Ten truths about electric trucks and buses

Lice-cycle GHG emissions

BETs have the lowest life-cycle GHG emissions

This is true from 16-40t trucks, according to a study by Ricardo Research (2020), which compared emissions of the differing drivetrain technologies based on a WTW approach. The emission-saving potential of EVs increase when entirely powered by renewable energy (up to 81%) compared to a fossil-powered alternative as shown by study ICCT (2021) undertaken in passenger cars. As BETs have outstanding energy efficiency, lifecycle emissions decrease with every additional kilometre driven, meaning that long-distance trucks have particularly high emission-saving potential.

Ricardo Research (2020)IICCT (2021)
Energy efficiency

BETs offer a dramatic improvement of energy efficiency

BETs offer a dramatic improvement of energy efficiency, i.e. the ability to drive a greater number of kilometres on the same amount of energy. The JRC, EUCAR and Concawe (2020) have updated their joint evaluation of the WTW energy use and GHG emissions for a wide range of powertrain options. Considering only zero-emission technologies on WTW basis, BETs using green electricity - both regional and long-haul - are 2.6 times more energy efficient than the green hydrogen-powered fuel cell equivalent. Although synthetic fuels were evaluated for cars rather than trucks, as an indication a battery electric car using green electricity is 6.9 times more energy efficient than a combustion vehicle using e-fuel.

JRC, EUCAR and Concawe (2020)

GHGs and air pollutant

BEBs do not produce local GHGs and air pollutant emissions

BEBs do not produce local GHGs and air pollutant emissions, providing considerable health benefits, particularly in cities. Because they are powered by electricity, the higher powertrain efficiency means that BEBs emit 73% less CO2 equivalent than diesels, rising to 90% if powered by 100% renewable sources. In contrast (according to ICCT (2022)),CNG CO2 emissions are nearly 30% lower than a diesel, but its higher energy consumption - 24-50% per kilometre - reduces this advantage. In addition, methane is a potent GHG with a global warming potential more than 80 times greater than CO2 over a 20-year period; unintended leakages during extraction and transport further exacerbate the situation.

ICCT (2022)
Intermodality

BETs will contribute to the further greening of intermodal transport

BETs will contribute to the further greening of intermodal transport, as well as improving the overall energy efficiency of freight logistics. Synergies between rail, road transport and inland waterways are crucial to the logistics system. These offer benefits for the whole supply chain, as intermodal transport helps reduce congestion in urban areas while potentially increasing capacity in and around cities. Tangible examples of intermodal links have been successfully deployed in Paris’ metropolitan area. Companies such as IKEA and Franprix supply stores in Paris are using a combination of electric ships and electric road transport solutions for the last-mile segment.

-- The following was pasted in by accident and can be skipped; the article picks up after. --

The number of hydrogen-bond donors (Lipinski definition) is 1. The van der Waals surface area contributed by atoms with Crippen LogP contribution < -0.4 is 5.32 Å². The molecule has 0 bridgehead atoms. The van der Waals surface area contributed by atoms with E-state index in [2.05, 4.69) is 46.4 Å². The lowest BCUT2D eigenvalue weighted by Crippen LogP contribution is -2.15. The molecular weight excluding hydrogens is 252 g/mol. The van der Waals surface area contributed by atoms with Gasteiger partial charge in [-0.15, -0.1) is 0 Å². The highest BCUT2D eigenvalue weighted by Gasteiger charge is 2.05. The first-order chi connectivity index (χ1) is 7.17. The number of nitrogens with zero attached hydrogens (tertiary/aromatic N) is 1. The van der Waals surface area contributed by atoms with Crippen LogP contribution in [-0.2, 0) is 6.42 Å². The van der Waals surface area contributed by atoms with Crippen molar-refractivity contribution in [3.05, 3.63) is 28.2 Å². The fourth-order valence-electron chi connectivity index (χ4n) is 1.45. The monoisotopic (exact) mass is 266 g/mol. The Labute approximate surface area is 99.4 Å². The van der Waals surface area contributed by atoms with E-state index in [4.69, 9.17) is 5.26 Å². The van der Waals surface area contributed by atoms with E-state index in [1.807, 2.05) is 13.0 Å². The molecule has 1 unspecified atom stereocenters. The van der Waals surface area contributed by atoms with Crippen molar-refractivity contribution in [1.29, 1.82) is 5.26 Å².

Electricity grid

With smart grid technologies, the grid would need little adaptation for BETs and BEBs.

With smart grid technologies, the grid would need little adaptation for BETs and BEBs. Uni- and bi-directional charging enables a double optimization of the load at the depot. Optimising the grid connection and allowing the monetisation of the vehicles' flexibility capabilities makes them valuable assets, even when parked: it also provides the grid with supplementary battery capacity. V2G is performed at much lower power levels than in regenerative braking or fast charging. It can even slow down age-related battery degradation.

Cost

By 2030, 99.6% of new BETs will be cheaper to own and run than diesel trucks

By 2030, 99.6% of new BETs will be cheaper to own and run than diesel trucks while carrying the same weight of goods over the same distance and journey time, according to a study by TNO (2022). This study is based on the TCO, the most important economic indicator for a truck. It covers those deployed in urban and regional delivery over distances of 300 km as well as long-distance trucks travelling 800km/day. Due to the savings from using electricity rather than diesel, the cost-saving potential of BETs increases with every additional kilometre driven, meaning that by 2035, long-distance trucks will be the most cost-efficient solution in Europe.

study by TNO (2022)

Investment costs of BEBs

Higher investment costs of BEBs offset by lower electricity consumption and maintenance costs.

Similarly, the higher investment costs of BEBs are offset by their lower electricity consumption and maintenance costs (in Spain and Latin America in 2021 and in Italy, US and UK by 2023). Bocconi University and Enel Foundation (2021) integrated well-known TCO (the initial investment in purchasing vehicles and the charging infrastructure, plus the operational and maintenance costs peculiar to BEBs) with circular economy revenue streams, by the second life of batteries and V2G. This explains why buses are now the fastest-growing zero-emission vehicle segment, making up 23% of new city buses in 2021, up from 16% in 2020. Considering the revenues from V2G and second life, BEBs are more cost effective than diesel and CNG buses.